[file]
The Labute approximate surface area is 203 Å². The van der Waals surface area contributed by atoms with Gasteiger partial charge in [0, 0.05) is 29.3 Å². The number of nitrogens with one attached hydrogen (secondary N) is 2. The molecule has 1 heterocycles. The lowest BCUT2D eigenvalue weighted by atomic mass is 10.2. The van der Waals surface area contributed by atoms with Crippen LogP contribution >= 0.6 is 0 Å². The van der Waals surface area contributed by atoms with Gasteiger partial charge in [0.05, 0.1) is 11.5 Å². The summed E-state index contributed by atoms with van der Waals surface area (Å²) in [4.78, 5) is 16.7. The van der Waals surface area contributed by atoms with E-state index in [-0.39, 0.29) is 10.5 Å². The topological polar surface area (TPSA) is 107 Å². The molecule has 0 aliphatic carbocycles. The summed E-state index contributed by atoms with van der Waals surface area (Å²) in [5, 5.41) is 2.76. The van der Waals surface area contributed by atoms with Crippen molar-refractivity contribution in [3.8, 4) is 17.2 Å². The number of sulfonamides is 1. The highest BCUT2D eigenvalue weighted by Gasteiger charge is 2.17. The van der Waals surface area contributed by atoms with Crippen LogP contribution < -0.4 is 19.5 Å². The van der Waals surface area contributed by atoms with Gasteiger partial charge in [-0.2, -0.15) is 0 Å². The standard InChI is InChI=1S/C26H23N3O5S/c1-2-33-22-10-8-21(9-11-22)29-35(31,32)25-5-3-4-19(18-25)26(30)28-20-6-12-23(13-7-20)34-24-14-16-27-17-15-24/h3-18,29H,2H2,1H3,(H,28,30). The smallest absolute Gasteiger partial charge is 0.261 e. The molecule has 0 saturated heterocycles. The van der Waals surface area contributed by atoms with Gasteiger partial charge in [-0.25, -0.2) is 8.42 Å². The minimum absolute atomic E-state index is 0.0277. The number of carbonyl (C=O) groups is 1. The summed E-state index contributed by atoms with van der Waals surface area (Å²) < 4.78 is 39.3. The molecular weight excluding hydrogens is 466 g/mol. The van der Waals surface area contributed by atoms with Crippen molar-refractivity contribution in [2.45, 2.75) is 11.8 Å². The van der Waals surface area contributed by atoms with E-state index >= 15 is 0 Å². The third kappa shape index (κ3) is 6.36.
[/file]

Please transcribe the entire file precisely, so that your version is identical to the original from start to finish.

The Labute approximate surface area is 203 Å². The van der Waals surface area contributed by atoms with Gasteiger partial charge in [0, 0.05) is 29.3 Å². The number of nitrogens with one attached hydrogen (secondary N) is 2. The molecule has 1 heterocycles. The lowest BCUT2D eigenvalue weighted by atomic mass is 10.2. The van der Waals surface area contributed by atoms with Crippen LogP contribution >= 0.6 is 0 Å². The van der Waals surface area contributed by atoms with Gasteiger partial charge in [0.05, 0.1) is 11.5 Å². The summed E-state index contributed by atoms with van der Waals surface area (Å²) in [4.78, 5) is 16.7. The van der Waals surface area contributed by atoms with E-state index in [-0.39, 0.29) is 10.5 Å². The topological polar surface area (TPSA) is 107 Å². The molecule has 0 aliphatic carbocycles. The summed E-state index contributed by atoms with van der Waals surface area (Å²) in [5, 5.41) is 2.76. The van der Waals surface area contributed by atoms with Crippen molar-refractivity contribution in [3.8, 4) is 17.2 Å². The number of sulfonamides is 1. The highest BCUT2D eigenvalue weighted by Gasteiger charge is 2.17. The van der Waals surface area contributed by atoms with Crippen LogP contribution < -0.4 is 19.5 Å². The van der Waals surface area contributed by atoms with Gasteiger partial charge in [-0.2, -0.15) is 0 Å². The standard InChI is InChI=1S/C26H23N3O5S/c1-2-33-22-10-8-21(9-11-22)29-35(31,32)25-5-3-4-19(18-25)26(30)28-20-6-12-23(13-7-20)34-24-14-16-27-17-15-24/h3-18,29H,2H2,1H3,(H,28,30). The smallest absolute Gasteiger partial charge is 0.261 e. The molecule has 0 saturated heterocycles. The van der Waals surface area contributed by atoms with Gasteiger partial charge in [-0.25, -0.2) is 8.42 Å². The minimum absolute atomic E-state index is 0.0277. The number of carbonyl (C=O) groups is 1. The summed E-state index contributed by atoms with van der Waals surface area (Å²) < 4.78 is 39.3. The molecular weight excluding hydrogens is 466 g/mol. The van der Waals surface area contributed by atoms with Crippen molar-refractivity contribution in [2.45, 2.75) is 11.8 Å². The van der Waals surface area contributed by atoms with E-state index >= 15 is 0 Å². The third kappa shape index (κ3) is 6.36.